Joined: Sep 10, 2010
    Posts: 56

    VoodooChile
    Member

    Sorry for the double-post......network issues.
     
  11. Russco
    Joined: Nov 27, 2005
    Posts: 4,180

    Russco
    Member
    from Central IL

    Ive had to use a bottle jack on top the rear to get the suspension to drop more to get them off just letting it hang on its own wasnt enough room
     
  12. sinks88
    Joined: Feb 18, 2009
    Posts: 610

    sinks88
    Member

    I have of course used all the frame jacking and the actual jacking up of the opposite site tire as well to get that angle to help out, but it seems that I will have to undu the shocks everytime as the travel is just not enough! and the tire(s) are deflated as well.
     
  13. Slick Willy
    Joined: Aug 3, 2008
    Posts: 3,012

    Slick Willy
    Member

  14. goatgarage
    Joined: Nov 21, 2009
    Posts: 16

    goatgarage
    Member

    pull the rear leaf spring eye bolt and it should drop more. just a thought. and the shock too.
     
  15. Mr48chev
    Joined: Dec 28, 2007
    Posts: 29,043

    Mr48chev
    ALLIANCE MEMBER

    I had to do that on my 51 Merc. A small bottle jack doesn't cost much and even less if you buy it at HF on sale. It needs to be short enough to fit between the axle and the frame rail and have enough extension to push the axle down enough for the tire to clear the fender lip.

    It goes without saying to be damned careful when you do it an have the car blocked up or at least have the spare under the frame rail under the door to catch the car if the main jack starts to drop. Scotch blocks for the front tire are a must too to keep the car from having any forward/aft movement on the jack.

    It won't work if the shocks aren't long enough to let the axle drop enough though.
     
  16. Mr48chev
    Joined: Dec 28, 2007
    Posts: 29,043

    Mr48chev
    ALLIANCE MEMBER

    You ever try to pull a leaf spring eye bolt and put it back on the side of the road?
     
  17. goatgarage
    Joined: Nov 21, 2009
    Posts: 16

    goatgarage
    Member

    yes its not that hard. assume your on level ground to change a tire first.
    put car on stands , pull the shackel bolt. drop axle with leaf spring. change tire, jack up the axle into spot and aling holes put bolt back in.
    i could show you but im not in a pissing match.
    withall the other tricks others have discussed, it is just an idea.
     
  18. sinks88
    Joined: Feb 18, 2009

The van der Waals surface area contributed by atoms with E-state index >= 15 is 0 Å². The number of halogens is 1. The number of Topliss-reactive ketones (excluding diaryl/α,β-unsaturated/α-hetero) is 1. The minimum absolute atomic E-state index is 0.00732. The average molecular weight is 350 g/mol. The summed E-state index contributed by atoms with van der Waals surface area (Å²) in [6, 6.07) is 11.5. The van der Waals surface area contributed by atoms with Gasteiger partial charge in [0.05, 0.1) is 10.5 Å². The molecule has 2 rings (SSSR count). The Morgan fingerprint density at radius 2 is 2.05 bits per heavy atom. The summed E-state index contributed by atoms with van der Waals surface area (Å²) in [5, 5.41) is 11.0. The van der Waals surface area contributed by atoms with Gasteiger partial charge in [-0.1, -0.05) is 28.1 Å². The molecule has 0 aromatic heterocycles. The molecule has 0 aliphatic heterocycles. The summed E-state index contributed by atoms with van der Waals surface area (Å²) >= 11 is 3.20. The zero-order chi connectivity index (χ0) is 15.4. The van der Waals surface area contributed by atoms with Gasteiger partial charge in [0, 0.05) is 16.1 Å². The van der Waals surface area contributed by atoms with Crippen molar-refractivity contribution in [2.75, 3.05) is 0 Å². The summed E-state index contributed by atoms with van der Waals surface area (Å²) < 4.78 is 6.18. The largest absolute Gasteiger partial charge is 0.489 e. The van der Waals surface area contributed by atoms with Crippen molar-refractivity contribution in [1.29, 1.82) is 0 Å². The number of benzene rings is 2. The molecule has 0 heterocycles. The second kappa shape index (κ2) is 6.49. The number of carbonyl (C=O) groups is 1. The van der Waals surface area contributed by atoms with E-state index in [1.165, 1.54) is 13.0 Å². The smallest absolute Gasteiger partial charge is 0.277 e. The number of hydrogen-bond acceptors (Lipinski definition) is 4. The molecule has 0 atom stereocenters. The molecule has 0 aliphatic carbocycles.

Posts: 610

    sinks88
    Member

    I have even entertained making some skirts that I could actually hide some fender cut out to help with this, but the body stlye on the 54 is really tight between the rear dog leg and the wheel well. its only about 3 inches from the door to wheel well
     
  19. Pulling the shock bolt shouldn't be that hard and should give you the room. Jacking the opposite side cab actually make it worse as that tips the top of the tire outward, decreasing clearance.
    This is one reason cars used to come with Bumper jacks, to allow more droop with small rear wheel wells. We just screw it up with bigger tires!
     
  20. raengines
    Joined: Nov 6, 2010
    Posts: 227

    raengines
    Member
    from pa.

    little longer shock or shock extentions?
     
  21. terryble
    Joined: Sep 25, 2008
    Posts: 541

    terryble
    Member
    from canada

    I know this is going to sound goofy but on my 51 Ford with a Mustang dif I have to jack up just the side where the tire I want to remove is until the tire clears the ground, then resist the normal temptation to pull the bottom of the tire out first, instead pull the tire/wheel clear of the studs lt it drop down on the drum and then try pushing the tire/wheel in at the bottom under the axle pulling the top out first. I have no idea why this works but it is the only way to remove the rear wheels on my Ford. Simply reverse the procedure to put it back on. It's worth a try!
     
  22. My thoughts are "why are you having this problem?". This should not be an issue if you are using factory parts (rearend, wheel, tire).